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Chris Brogan on the power of relationships


August 1, 2011

He is in the top five of the Advertising Age Power 150, has nearly 200,000 Twitter followers and has already been added to more than 12,500 Google+ circles.

Chris Brogan is a social media consultant, best-selling author and president of Human Business Works, an online education and community company for businesses and entrepreneurs.

In preparation for his keynote address at the PRSA 2011 International Conference, Oct. 15-18, in Orlando, Fla., Brogan spoke with Tactics about how businesses can use social media to personalize customer relationships and expand their brands.

Why is it important to use the Web to humanize your business?

The Web has much better reach than the physical world.  You can connect with people who might be passionate about what you sell, but they have to know about you first.

We like relationships a lot more than we like being sold to. The best way to accomplish this is to build a relationship first, so that the potential for sale can then also hinge on understanding a buyer’s needs, understanding how you (the company) can make the buyer the hero or heroine in his or her story.

What is the best way to reach today’s on-the-go consumer?

Reaching today’s consumer requires a very spread-out approach. There are 700-plus million people on Facebook. That’s one in 11 people on the planet, but they’re not there to buy.

Just the same, if you’re not active on the various social Web channels, then you’re in jeopardy of missing a “phone call” when they dial the “social phone,” as Marcel Lebrun [CEO of social media monitoring company Radian6] put it once famously. Oh, and make sure that you get started on Google+. It’s going to be big.

How can we prove that our business is trustworthy via mobile channels?

I don’t know that you have to prove trust via a mobile link. Instead, it opens a channel. My friend, Tim Hayden, over at 44doors.com [an Austin, Texas-based digital consultancy] has a great project with Kendall Jackson wines, where he put QR codes on wine bottles.  When someone scans one of these codes with their mobile device, they get a location-specific idea for pairings, some recipe advice, and things that speak to where the buyer scanned the code. It’s those kinds of interactions, offline to online, that excite me.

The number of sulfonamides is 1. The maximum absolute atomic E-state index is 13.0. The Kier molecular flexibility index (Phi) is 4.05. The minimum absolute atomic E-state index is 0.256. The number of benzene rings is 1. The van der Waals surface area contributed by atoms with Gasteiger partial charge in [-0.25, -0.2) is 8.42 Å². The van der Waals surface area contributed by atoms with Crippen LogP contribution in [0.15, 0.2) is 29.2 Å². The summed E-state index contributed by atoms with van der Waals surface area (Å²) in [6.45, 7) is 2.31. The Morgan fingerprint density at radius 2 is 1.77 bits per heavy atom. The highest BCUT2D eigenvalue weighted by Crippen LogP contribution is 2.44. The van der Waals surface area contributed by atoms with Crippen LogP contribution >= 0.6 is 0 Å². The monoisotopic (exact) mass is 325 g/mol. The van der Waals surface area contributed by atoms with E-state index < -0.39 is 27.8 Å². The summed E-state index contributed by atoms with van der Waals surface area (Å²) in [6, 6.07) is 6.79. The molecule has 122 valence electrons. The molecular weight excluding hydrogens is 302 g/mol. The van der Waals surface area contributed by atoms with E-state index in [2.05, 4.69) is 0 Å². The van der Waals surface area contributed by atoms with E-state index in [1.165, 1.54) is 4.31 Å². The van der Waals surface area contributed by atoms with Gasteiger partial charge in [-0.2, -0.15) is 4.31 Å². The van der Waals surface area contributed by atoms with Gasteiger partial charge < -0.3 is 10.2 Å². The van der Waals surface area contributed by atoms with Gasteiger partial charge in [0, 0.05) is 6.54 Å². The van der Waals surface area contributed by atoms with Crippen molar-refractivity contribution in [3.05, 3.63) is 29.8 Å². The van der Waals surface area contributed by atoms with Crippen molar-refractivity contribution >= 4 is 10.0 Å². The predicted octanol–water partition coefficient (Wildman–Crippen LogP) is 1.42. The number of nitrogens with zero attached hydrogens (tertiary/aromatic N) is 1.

What are a few steps to help restore trust in the workplace when it has been lost?

That’s a pretty big question. I think honesty is important. Somewhere along the line, companies decided that their employees wouldn’t understand the larger story or its implications. That’s not true. People understand when times are tough. Be open about it, but then show them how to process that information and how best to couch it.

How can social platforms help us build organizational value?

Organizations will get out of social channels what they put into them. It requires the belief that conversations lead to relationships and that relationships go much further than the sale.

Why not build loyalty into a customer relationship before you’ve sold them? Won’t it pay off even more after the sale?
Beyond just sales, social platforms allow product developers to understand the interests of their marketplace. Social platforms allow customer service people to have a faster and more direct interaction (which also saves on call center costs).  There are a lot of benefits, but it all requires a solid implementation.

How can we earn people’s trust and be known as an influencer, while also cutting through the clutter to find other trustworthy sources?

The tool isn’t the issue.  To be a trust agent is to help someone have a better relationship with a company. Frank Eliason did it for Comcast back in the day and is doing it for Citi [as senior vice president of social media]. Morgan Johnston did it for JetBlue [as manager of corporate communications]. I can keep going and going.

There are a lot of people who rose to prominence by using Twitter and other social channels to build trust.

How can we stay abreast of all of the rapid changes in technology and prove that we are influential and reputable?

Knowing about technology won’t prove your influence or your reputation. Instead, you have to show that you can leverage the new tools to improve relationships.  That’s the goal.  The tools are just that.  We don’t talk about hammers when we see a new house.

What do you think is the next platform or device that can help communicators build value?

Google+ is where it’s at. I’m spending a ton of time there learning about what it does now and speculating on what it’s going to do. It’s the big new tool and if you’re not already on there, get on there as soon as you can.

What social tool should every professional be using right now?

Email. But people need to make better use of it. People are horrible at email, and I’m forever flabbergasted by the lack of relationship-building inside email. Cold pitches will never reach me and will never raise an eyebrow.

Meanwhile, people who’ve spent time getting to know me, who read what I write and who know where I put my interests get stories done by me all the time.  That’s what’s necessary in the forward years.



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